Etiquette: Guest intentions

Weddings aren’t just exciting for the happy couple, but their loved ones too. Wedding planner Chez Rideout discusses keeping your friends and family happy on your big day.

Etiquette: Guest intentions
Steph Photography Inc. |

If I'm having a seated dinner, do you recommend having a seating plan or allowing a free-for-all?

I always recommend a seating plan to ensure your family and close friends are seated at the best seats close to the head table. Without one, there can be a mad rush for the good seats, potentially leaving your family at the worst seats in the venue. A seating plan is definitely more work for the couple, but they can make it a little easier on themselves by assigning guests to a table and then allowing them to choose where they sit. This would eliminate the need for name cards. Most guests prefer being told at least which table to sit at as opposed to a free for all.

This is usually one of the most difficult tasks couples face as, unfortunately, their guests don't always fit neatly into groups of eight or 10. The goal would be to ensure that people are seated with others that they already know or people who the couple thinks they would get along with. So placing family with family and work colleagues together would only make sense. There will however always be a group of people who don't know anyone else. This is where putting guests together based on certain age groups and similar interests, works the best.

While it's really nice to have lots of help from loved ones, how can I politely ask friends and family for space if they're overbearing when it comes to wedding plans?

As I plan, I am often called upon to diplomatically let friends and family know that although their help and ideas are appreciated, the couple would like to do things a little differently. I think for couples, the best way is to be honest and clear with their ideas and vision for their wedding right from the start.It is also sensible to let close family members and friends know what you are planning as you go along so they are not surprised at the last minute if you have made certain decisions that they are not in agreement with. If they are kept informed throughout the process they are more likely to see that your decisions have been carefully thought through and will be more likely to accept them and not try to change your mind.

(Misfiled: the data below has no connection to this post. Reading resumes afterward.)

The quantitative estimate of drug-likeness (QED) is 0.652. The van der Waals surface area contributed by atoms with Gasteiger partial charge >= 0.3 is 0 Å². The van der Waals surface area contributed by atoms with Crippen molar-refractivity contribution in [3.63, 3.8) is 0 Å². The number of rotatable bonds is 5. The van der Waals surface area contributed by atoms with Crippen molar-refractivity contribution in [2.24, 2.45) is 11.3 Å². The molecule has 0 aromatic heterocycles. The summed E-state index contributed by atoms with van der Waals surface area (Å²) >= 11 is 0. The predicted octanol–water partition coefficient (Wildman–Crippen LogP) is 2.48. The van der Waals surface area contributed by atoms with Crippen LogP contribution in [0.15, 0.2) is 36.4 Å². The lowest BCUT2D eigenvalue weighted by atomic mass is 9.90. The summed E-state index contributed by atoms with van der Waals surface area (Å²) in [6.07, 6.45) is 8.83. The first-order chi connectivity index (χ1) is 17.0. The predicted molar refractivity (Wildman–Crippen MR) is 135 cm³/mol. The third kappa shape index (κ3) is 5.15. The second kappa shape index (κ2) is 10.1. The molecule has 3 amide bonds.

What's the etiquette surrounding plus-ones? If you know your friend is single, do you still have to give them the option of bringing a date?

If a guest has been dating someone for over six months it is correct to invite their significant other. The couple should ensure they find out the name of the boyfriend or girlfriend and invite them by name in the invitation. Although it is very gracious to allow all single guests to bring a guest, many times budget restrictions do not allow for this. Couples could approach this decision one of two ways: firstly they could address each single friend on a case-by-case basis or they could make a decision one way or the other and stick with it for all their single friends. If they choose to allow single friends to bring guests, it is always correct to ask who the friend would like to bring and then include that person's name on the invitation.

Chez Rideout
Chez, from The Halifax Wedding Planner, has been involved in the planning and execution of weddings and special events since 1998. As a certified wedding coordinator through the Wedding Planners Institute of Canada, she loves working with newly engaged couples to create their uniquely perfect wedding. The Halifax Wedding Planner offers full service planning, day of coordination and decor and design packages.

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